By Amy Vetter

Planning to spend the next few days turning over every rock in search of hidden tax deductions? Hopefully your business won’t try the crazy things these surveyed accountants have seen lately. Thinking about writing off a pet dog, cat or, umm, snake? Well you might want to think again, even if it is the office mascot. How about strip club visits, gambling or breast enhancements? These probably won’t escape Uncle Sam’s scrutiny either.

No, if you really want to unearth some genuine withholding gems before the April 15 filing deadline, you’re better off considering some more traditional approaches. When in doubt, your accountant, as a trusted advisor, can steer you in the right direction—and away from all of those dreaded audit flags.

Here are some small business accounting tips and often overlooked tax breaks to ask about before finalizing a return:

1) Your Car

Most of us know we can deduct a portion of the car we use for business. But we’re often unsure how much. Hopefully, you’ve kept records because the most important thing to determine is how often the car is used for business purposes. If it is 100 percent of the time, then you’re golden—you can deduct the entire cost of operation (subject to limits your accountant can explain). By the way, the 2014 rate for business use of a vehicle was 56 cents per mile. If your car isn’t used solely for the business, you will likely figure the amount of your deductible car expense using one of two methods: standard mileage rate or actual expense. If you qualify to use both methods, ask your accountant to calculate the deduction both ways to see which gives you the larger tax break.

2) The Home Office

No doubt, if you run a business from home, you realize you can deduct certain expenses related to its use. The home office deduction is available for both homeowners and renters, but oddly enough, most sole proprietors in the United States do not take this write-off. Why? The biggest reason might be that figuring out whether you qualify—and how much you are able to deduct—can be a pain.

Knowing if you qualify is the easy part. The IRS will want to see that the home is your principal place of business and that you use it regularly for that purpose. The tricky part is determining what percentage of the home is used for business and how that applies to bills, such as utilities and the mortgage. Get this part wrong, or look like you’re fudging too much, and it could trigger an audit. Scary, right? Don’t despair. The IRS now offers a simple method of calculating home office deductions, which can help avoid audit agony. Also, if you’re a new business, don’t forget to mention any startup costs. You can deduct up to $5,000, incurred before you began operations, in your first year of business.

3) Meetings and Conferences

Remember to write off “ordinary and necessary expenses” for attending business meetings and conferences, including entry fees plus associated travel costs and meals. Even if these expenses weren’t very high, if you have enough of them, they can add up to a healthy deduction. Now don’t go crazy. This doesn’t mean that wild nights out on the town are allowable (noted above). But you are allowed to write off expenses related to business trips—even if you spent part of the time sunbathing or sightseeing. That’s one reason why so many large conferences happen in hot spots, such as Orlando, Las Vegas and Scottsdale, Arizona.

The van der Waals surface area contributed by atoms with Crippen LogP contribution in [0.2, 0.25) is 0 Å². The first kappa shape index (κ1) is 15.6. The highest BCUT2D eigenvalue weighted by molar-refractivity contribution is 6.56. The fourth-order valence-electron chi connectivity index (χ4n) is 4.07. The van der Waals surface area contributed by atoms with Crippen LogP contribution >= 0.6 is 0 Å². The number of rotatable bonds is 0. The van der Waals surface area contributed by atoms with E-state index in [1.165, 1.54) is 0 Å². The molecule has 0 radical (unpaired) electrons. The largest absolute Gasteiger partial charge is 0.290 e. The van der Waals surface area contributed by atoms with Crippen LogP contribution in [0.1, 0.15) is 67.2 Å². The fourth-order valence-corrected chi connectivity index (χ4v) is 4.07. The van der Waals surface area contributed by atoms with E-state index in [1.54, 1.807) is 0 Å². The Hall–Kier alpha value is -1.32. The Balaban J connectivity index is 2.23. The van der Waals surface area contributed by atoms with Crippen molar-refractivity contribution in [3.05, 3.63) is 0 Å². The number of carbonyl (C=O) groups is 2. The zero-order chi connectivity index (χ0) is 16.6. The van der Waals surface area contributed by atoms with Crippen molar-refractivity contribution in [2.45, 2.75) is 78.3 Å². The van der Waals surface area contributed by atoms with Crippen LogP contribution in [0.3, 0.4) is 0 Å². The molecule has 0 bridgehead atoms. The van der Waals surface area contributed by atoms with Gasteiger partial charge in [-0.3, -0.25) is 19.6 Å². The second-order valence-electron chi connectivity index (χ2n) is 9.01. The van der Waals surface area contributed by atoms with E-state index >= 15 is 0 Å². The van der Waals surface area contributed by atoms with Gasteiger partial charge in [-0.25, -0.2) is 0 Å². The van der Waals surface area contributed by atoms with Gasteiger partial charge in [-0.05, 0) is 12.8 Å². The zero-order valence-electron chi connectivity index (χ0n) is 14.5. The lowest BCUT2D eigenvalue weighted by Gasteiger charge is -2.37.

4) License Renewals

You typically cannot deduct the cost of membership to clubs organized for business or pleasure. And believe it or not, you can’t write off professional accreditation fees. But you might be able to write off professional and regulatory license costs. Similarly, even though they sound like clubs, you may also qualify to deduct dues paid to professional groups (such as bar or medical associations, real estate boards and trade associations) or organizations such as the Chamber of Commerce. The key, again, will be whether the licenses are considered “ordinary and necessary” for doing your job. Your accountant can tell you which licenses qualify.

5) That Old Computer

Really? I can get a deduction for that hunk of junk on the desk? Indeed, per the IRS, you can depreciate your old computer if you use it to produce income (for example, to manage investments that produce taxable income). Your accountant will understand the methods for doing this (straight-line or alternative depreciation system).

6) Business Gifts

Who knew the IRS would be so generous as to let you benefit from giving? You can actually deduct up to $25 of business gifts given to any one individual during the year. No kidding. This means you can deduct all or a portion of what it cost you to send holiday gifts sent to 30 or 40 of your best customers. Just be sure you have receipts and can prove the expense was business-related.

7) Credit Card Statements

If your credit card is used solely for business purposes, the interest may be tax deductible. Ditto for ATM cards used expressly for a business. You knew that, right? For personal cards, interest is generally not deductible—unless you used that personal card for business purposes. That’s where things get a little murky. Hopefully, throughout the year, you used online accounting, cloud accounting or bookkeeping software to track and flag business vs. personal expenses on those cards. If not, it might be worth skimming those statements again for any overlooked potential business items. Anything you missed? A desk? Printer ink? High-speed Internet for the office? Leave no rock unturned in your statements; they can be a virtual gold mine for deductions.

 Amy Vetter, CPA, CITP, CGMA, is the global vice president of education and enablement and head of accounting, USA for Xero. In this role, she is responsible for developing and executing Xero’s worldwide education strategy with a focus on Xero University (XeroU). Follow her on Twitter @AmyVetterCPA.